There can also be other situations where speculators will attempt to drive the price of the currency down as much as possible. An example as to when speculators and traders can irrationally affect prices on the downside would be with the British pound during the early 1990's. Where, George Soros would begin aggressively shorting / selling the pound in 1992. This was because the currency had appreciated dramatically throughout the 1980's. At which point, the forces of supply and demand would become unbalanced. (Egndahl, 1996) as a result, speculators like Soros would smell blood in the water and begin selling the currency aggressively. Over the course to time, Soros would make $1 billion off of the transaction. What the two examples highlight is the biggest weaknesses that are associated with the floating rate currency system. Where, extreme amounts of fear or greed can exacerbate the up and down moves. Once either situation takes place, it means that the central bank will have to take extreme actions to increase / reduce the overall money supply on the markets.

Clearly, the fixed and floating rate exchange systems have a number of different strengths as well as weakness. As far as fixed a rate policy is concerned, the most notable benefits as well as drawbacks would include: it reduces the risks of trading / investing in a particular country and it can create deflationary bubbles. While, the different benefits as well as drawbacks of the floating rate system would include: it allows the government to have greater control over the economy and it allows the country's currency to be subject to extreme amounts of fear / greed. These are important because they underscore how some kind of balance must be applied as to how the central bank will use the different monetary tools. The reason why, is they are engaging in such actions that will support a particular policy for to long. This will cause the forces of supply and demand to become pent up or out of control. Once, this take place, it means that the currency will go through wild fluctuations, as it will attempt to balance out the forces of supply and demand. An example of such a situation for the fixed rate policy would be with Argentina during the late 1990's and early 2000's. As the appreciation in the dollar, would cause the country to face a crisis because of this policy. An example of a situation with the floating rate policy can be seen with the United States in 2000. Where, the overall amounts of greed run amok would force the Federal Reserve to limit the amount of currency available in the markets. As they were attempting, to address this obvious imbalance that were occurring. Together, these different elements highlight the overall challenges that are faced by both polices, where they can provide a number of different benefits. However, if one policy is embraced for to long it will cause imbalances to occur. This is why the central banks around the world should have flexibility when using the different tools of monetary policies.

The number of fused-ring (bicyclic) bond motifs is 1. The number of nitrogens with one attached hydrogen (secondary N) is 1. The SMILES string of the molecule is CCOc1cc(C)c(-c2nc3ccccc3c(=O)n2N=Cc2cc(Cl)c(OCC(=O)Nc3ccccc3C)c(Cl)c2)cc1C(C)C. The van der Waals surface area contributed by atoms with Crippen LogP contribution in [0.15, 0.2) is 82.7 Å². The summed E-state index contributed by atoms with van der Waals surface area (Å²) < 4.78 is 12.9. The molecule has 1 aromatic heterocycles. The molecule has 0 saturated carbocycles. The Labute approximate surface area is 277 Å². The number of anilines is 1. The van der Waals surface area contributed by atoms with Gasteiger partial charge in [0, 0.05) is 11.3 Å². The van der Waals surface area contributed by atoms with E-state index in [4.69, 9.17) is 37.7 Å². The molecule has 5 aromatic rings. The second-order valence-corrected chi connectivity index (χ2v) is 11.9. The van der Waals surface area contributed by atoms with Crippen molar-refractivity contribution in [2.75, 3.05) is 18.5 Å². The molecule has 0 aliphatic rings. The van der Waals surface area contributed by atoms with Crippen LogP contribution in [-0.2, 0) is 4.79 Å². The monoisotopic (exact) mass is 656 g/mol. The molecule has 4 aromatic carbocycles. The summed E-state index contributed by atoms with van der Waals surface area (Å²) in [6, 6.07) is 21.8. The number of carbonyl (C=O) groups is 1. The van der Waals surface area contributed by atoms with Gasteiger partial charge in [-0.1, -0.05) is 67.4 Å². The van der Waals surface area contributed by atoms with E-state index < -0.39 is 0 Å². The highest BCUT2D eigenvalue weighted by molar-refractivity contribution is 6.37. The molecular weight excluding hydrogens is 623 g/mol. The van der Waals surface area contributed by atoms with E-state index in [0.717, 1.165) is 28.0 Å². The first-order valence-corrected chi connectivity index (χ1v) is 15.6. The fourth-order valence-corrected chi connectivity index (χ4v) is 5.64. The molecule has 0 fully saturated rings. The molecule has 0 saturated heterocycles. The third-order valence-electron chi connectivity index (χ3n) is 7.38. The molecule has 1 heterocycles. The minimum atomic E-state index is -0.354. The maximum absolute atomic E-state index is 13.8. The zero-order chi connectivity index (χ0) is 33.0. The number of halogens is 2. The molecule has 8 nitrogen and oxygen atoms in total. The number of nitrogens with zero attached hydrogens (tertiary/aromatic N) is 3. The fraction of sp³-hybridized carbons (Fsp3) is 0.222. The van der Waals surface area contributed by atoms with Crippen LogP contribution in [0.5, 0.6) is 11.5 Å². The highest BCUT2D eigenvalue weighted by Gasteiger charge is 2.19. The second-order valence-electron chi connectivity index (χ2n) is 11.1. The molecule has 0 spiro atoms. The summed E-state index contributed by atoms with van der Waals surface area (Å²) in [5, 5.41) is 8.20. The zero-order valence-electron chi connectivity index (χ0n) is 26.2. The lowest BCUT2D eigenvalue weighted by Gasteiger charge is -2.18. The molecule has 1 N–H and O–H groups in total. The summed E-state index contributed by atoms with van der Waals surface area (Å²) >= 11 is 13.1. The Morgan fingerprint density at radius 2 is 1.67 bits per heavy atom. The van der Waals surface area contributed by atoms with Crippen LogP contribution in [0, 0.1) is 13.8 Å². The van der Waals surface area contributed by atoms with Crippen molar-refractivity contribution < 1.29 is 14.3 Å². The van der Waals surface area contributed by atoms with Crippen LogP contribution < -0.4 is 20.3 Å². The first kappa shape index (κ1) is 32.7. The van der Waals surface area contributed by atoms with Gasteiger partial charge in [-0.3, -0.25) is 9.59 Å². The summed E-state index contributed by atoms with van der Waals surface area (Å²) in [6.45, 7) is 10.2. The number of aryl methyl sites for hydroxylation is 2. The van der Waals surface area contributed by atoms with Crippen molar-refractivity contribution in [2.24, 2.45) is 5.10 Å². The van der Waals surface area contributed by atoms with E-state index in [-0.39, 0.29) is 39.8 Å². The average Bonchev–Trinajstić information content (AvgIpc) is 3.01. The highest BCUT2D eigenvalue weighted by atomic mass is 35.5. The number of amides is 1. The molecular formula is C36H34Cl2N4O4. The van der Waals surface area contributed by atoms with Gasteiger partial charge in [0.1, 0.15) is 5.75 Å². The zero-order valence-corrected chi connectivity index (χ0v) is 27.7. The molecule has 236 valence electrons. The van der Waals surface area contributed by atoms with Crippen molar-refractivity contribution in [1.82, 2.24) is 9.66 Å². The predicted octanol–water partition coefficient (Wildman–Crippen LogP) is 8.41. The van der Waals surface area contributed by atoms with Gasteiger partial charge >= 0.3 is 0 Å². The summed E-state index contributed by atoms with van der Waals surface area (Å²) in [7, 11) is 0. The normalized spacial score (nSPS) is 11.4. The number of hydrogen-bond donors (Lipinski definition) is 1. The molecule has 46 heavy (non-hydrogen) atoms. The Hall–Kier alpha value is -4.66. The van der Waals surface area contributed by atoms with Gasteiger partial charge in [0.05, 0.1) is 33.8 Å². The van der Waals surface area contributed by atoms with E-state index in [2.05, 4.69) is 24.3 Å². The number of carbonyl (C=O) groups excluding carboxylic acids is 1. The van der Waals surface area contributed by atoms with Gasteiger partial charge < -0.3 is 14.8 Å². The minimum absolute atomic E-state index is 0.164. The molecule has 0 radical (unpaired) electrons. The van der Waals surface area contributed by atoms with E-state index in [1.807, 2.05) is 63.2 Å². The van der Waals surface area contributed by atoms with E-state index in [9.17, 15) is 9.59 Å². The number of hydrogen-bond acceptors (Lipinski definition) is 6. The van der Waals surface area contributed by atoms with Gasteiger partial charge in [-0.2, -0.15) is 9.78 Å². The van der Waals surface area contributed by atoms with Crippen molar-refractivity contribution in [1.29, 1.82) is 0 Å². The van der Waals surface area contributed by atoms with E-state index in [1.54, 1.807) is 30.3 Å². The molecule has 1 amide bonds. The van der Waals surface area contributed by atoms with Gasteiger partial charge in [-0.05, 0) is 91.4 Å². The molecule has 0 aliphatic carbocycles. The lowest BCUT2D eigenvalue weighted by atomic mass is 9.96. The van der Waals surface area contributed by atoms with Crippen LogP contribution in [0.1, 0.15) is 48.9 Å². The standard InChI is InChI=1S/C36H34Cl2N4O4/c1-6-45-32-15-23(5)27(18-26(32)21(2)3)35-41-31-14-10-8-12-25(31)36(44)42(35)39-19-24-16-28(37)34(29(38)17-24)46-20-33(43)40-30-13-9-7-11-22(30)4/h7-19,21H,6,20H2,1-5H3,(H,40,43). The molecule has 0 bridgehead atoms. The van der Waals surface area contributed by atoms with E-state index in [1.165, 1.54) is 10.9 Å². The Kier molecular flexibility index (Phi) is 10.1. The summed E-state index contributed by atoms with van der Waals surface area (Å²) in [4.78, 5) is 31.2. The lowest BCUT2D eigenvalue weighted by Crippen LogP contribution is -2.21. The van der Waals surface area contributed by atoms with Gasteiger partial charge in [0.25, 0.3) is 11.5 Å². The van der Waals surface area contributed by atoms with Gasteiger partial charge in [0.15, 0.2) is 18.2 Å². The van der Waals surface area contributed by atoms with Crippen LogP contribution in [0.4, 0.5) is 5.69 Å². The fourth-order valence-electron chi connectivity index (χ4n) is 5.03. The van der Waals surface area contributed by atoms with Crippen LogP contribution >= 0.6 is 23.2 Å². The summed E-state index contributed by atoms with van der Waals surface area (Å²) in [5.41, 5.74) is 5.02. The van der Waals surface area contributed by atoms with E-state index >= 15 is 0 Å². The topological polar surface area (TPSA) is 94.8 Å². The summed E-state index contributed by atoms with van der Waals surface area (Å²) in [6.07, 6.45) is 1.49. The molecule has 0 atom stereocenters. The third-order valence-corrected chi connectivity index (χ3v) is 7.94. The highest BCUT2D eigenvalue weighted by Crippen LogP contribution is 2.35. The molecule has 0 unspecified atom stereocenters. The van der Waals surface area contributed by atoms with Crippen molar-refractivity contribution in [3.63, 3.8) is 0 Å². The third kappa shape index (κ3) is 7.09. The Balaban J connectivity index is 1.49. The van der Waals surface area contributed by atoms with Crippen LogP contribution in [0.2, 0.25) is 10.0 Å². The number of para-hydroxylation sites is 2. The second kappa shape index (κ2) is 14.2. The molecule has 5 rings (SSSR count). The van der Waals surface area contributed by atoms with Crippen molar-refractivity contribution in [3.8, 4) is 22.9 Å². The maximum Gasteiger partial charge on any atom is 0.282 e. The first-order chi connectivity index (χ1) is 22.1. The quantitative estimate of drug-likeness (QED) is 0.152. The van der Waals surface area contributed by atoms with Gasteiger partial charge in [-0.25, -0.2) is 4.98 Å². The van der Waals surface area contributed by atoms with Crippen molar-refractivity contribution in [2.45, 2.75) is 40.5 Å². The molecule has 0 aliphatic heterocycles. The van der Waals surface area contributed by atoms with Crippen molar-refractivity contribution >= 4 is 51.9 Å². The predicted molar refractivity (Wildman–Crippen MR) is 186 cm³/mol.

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Bretton Woods Agreement, 2010, Investopedia, viewed 2 May 2010, .

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McKinnon, R, 2005, Exchange Rates, Wages and International Adjustment, Stanford University, view 3 May 2010,

Roubini, N, 2008, Will Breton Woods II Regime Collapse, Roubini, viewed 2 May 2010